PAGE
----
The space race became a quiet one when it was filled with government contractors and public companies running the show.
Names like Lockheed Martin (LMT) , Boeing (BA) and a number of other industrial and/or defense companies were the drivers behind putting satellites into space and delivery goods to the International Space Station.
But with the emergence of several privately funded companies, the space race is starting to get a lot more interesting. Most notable are SpaceX, founded and run by Tesla Inc. (TSLA) CEO Elon Musk, and Blue Origin, founded by Amazon.com, Inc. (AMZN) founder and CEO Jeff Bezos.
Bezos sells about $1 billion worth of Amazon stock per year to fund his Blue Origin venture, while SpaceX recently raised about $500 million at a $25 billion valuation. The nitty gritty details of the recent raise aren't known, but SpaceX does have early investors like Alphabet Inc. (GOOG) (GOOGL) , an Action Alerts PLUS Charitable Trust holding, and Fidelity (FIS) in on the mix. It's likely they're involved as well, given how well SpaceX has been doing.
In fact, both SpaceX and Blue Origin aren't just building novelty space-rocket toys for their billionaire founders to play with.
Each are landing contractors to send satellites into orbit, make deliveries to the ISS and launching military spacecraft into space. SpaceX has live-streamed its rocket boosters returning to earth, allowing them to land standing up back on the launch pad or on drone ships out at sea.
To see it live was honestly a goosebump-inducing moment. It shows just how far both Bezos and Musk have come with their space companies.
So Who Wins in a Race to Mars?
Richard Branson's space company, Virgin Galactic, joins SpaceX and Blue Origin in looking to launch a space orbit business for tourists. If successful, that would help generate cash flow to fund further missions, possibly one to Mars.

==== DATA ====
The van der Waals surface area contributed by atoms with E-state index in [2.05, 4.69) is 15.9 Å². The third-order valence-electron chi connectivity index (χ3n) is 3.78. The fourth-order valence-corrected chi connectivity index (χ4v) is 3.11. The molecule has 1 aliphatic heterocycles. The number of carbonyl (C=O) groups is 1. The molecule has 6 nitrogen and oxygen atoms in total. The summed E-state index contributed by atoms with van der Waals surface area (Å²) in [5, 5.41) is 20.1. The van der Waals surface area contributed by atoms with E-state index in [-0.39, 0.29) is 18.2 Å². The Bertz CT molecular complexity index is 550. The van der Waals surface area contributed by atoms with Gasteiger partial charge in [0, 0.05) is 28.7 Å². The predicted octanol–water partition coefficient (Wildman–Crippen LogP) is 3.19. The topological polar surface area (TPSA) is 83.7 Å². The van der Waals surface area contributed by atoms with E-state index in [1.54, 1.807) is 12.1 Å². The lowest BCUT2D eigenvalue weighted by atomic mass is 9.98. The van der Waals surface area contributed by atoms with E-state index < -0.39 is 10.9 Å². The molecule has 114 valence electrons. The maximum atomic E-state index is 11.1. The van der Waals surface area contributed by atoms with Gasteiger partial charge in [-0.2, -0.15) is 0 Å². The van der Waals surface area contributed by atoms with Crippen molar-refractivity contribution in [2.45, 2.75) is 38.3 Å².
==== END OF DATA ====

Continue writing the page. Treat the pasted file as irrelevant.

I don't mean any offense to Virgin, but I think the private company vs. public company space race boils down to Musk and Bezos vs. all. At least when it comes to Mars, that's where I'd place my chips.
Yes, Musk has developed the common practice of over-promising and under-delivering. And admittedly, Boeing generates billions in free-cash flow and has the financial muscle to plow resources into these efforts. But remember, it's also strapped by investor expectations, who won't want to see too much money go into such a project without seeing how it can generate a return.
In that sense, let's remember that Jeff Bezos is the richest man on earth and can essentially do as he pleases with Blue Origin, while Musk dreams big and has no plans of dying here on earth. Plus, the progress that these two companies have made over the last decade and the contracts that they've been able to secure with NASA, the military and others should embarrass the established players in the field.
Boeing CEO Dennis Muilenburg recently sat down with TheStreet, telling Executive Editor Brian Sozzi that Boeing would be first to Mars. I'm sure he believes that and if the odds were posted in Vegas, maybe Boeing would even be the favorite.
But just like countless sporting events have taught us, the favorite doesn't always win.
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